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"Risky Business" -- The Discovery Files


The Discovery Files
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The Discovery Files podcast is available through iTunes or you can add the RSS feed to your podcast receiver. You can also access the series via AudioNow® by calling 405-875-0058 on any telephone.

A new analysis of climate risk, published by researchers at MIT and elsewhere, shows that even moderate carbon-reduction policies now can substantially lower the risk of future climate change. It also shows that quick, global emissions reductions would be required in order to provide a good chance of avoiding a temperature increase of more than 2 degrees Celsius above the pre-industrial level.

Credit: NSF/Karson Productions

Audio Transcript:

What are the Odds?

I'm Bob Karson with the discovery files -- new advances in science and engineering from the National Science Foundation.

It's not about whether you believe devastating global climate change is imminent -- or, whether you think it's all just a myth. If we are to deal with whatever the future presents, it comes down to using the best science we have to assess the risks.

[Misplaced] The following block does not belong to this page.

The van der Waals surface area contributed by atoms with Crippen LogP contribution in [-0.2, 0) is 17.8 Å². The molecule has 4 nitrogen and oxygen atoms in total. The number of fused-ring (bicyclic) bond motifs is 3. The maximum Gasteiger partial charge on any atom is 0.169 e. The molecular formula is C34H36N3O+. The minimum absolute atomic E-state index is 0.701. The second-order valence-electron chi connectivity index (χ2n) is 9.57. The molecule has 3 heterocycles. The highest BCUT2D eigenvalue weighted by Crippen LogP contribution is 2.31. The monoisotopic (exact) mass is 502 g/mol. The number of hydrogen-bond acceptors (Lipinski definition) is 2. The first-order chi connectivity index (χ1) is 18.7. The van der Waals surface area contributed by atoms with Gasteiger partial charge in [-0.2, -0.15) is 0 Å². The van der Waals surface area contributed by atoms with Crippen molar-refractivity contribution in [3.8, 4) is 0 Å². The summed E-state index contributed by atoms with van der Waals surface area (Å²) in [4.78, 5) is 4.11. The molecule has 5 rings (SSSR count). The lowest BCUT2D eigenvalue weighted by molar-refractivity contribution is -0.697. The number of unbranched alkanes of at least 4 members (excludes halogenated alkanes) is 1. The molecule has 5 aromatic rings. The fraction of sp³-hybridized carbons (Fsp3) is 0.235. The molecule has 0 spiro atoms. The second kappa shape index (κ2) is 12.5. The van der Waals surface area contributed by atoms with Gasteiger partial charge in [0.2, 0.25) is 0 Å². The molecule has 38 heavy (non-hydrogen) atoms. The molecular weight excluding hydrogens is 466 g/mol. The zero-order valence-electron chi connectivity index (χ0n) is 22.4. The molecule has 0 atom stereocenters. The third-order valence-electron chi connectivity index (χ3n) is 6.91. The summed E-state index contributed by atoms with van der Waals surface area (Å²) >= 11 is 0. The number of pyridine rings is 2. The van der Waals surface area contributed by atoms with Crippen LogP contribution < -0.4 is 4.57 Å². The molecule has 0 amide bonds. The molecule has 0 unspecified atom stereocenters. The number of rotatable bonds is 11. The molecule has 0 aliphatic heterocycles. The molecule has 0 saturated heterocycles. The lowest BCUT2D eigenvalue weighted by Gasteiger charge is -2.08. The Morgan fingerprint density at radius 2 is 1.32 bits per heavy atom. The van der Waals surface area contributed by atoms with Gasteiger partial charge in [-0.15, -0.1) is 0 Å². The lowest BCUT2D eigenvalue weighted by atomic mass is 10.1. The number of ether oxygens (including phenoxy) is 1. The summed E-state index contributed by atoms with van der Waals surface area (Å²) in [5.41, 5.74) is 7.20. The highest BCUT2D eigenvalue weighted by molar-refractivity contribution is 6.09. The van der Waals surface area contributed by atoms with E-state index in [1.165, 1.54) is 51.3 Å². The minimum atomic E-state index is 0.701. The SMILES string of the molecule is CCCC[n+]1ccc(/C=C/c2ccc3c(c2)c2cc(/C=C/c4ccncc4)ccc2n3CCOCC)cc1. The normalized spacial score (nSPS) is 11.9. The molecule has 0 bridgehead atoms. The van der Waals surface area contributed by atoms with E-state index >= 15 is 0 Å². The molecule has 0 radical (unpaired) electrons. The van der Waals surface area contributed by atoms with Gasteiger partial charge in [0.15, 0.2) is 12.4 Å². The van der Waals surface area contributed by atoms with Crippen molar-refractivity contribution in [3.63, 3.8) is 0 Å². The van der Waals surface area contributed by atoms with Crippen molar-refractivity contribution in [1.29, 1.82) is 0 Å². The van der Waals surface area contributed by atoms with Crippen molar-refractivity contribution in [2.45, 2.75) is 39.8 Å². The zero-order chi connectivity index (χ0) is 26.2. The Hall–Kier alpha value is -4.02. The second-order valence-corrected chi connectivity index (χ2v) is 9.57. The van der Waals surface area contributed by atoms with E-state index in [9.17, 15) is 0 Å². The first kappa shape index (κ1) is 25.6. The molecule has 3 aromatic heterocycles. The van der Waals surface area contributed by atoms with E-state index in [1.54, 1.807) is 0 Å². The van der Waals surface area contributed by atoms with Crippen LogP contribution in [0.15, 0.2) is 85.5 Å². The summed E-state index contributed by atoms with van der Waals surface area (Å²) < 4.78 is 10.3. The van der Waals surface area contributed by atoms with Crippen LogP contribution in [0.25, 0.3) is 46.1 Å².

A new, more realistic analysis of that risk comes from a research team led by MIT's joint program on the science and policy of global change. They looked at four different emissions reduction scenarios, and estimated the odds of various possible climate change outcomes under each of them. By understanding the full 'range of uncertainty,' society may ultimately make better decisions to minimize risk.

The new research used the MIT global systems model, a detailed computer simulation, getting a broader picture with hundreds of runs using slight variations in the parameters for each run.

The findings show that even relatively modest emission-control policies now can greatly reduce the future likelihood of extreme temperature increases, and the damages that could result. The report also indicates that without prompt action worldwide, extreme changes could become more difficult, if not impossible to control.

It's as if the Earth were a big roulette ball, and somebody's just given us the odds.

"The Discovery Files" covers projects funded by the government's National Science Foundation. Federally sponsored research -- brought to you, by you! Learn more at nsf.gov or on our podcast.

 
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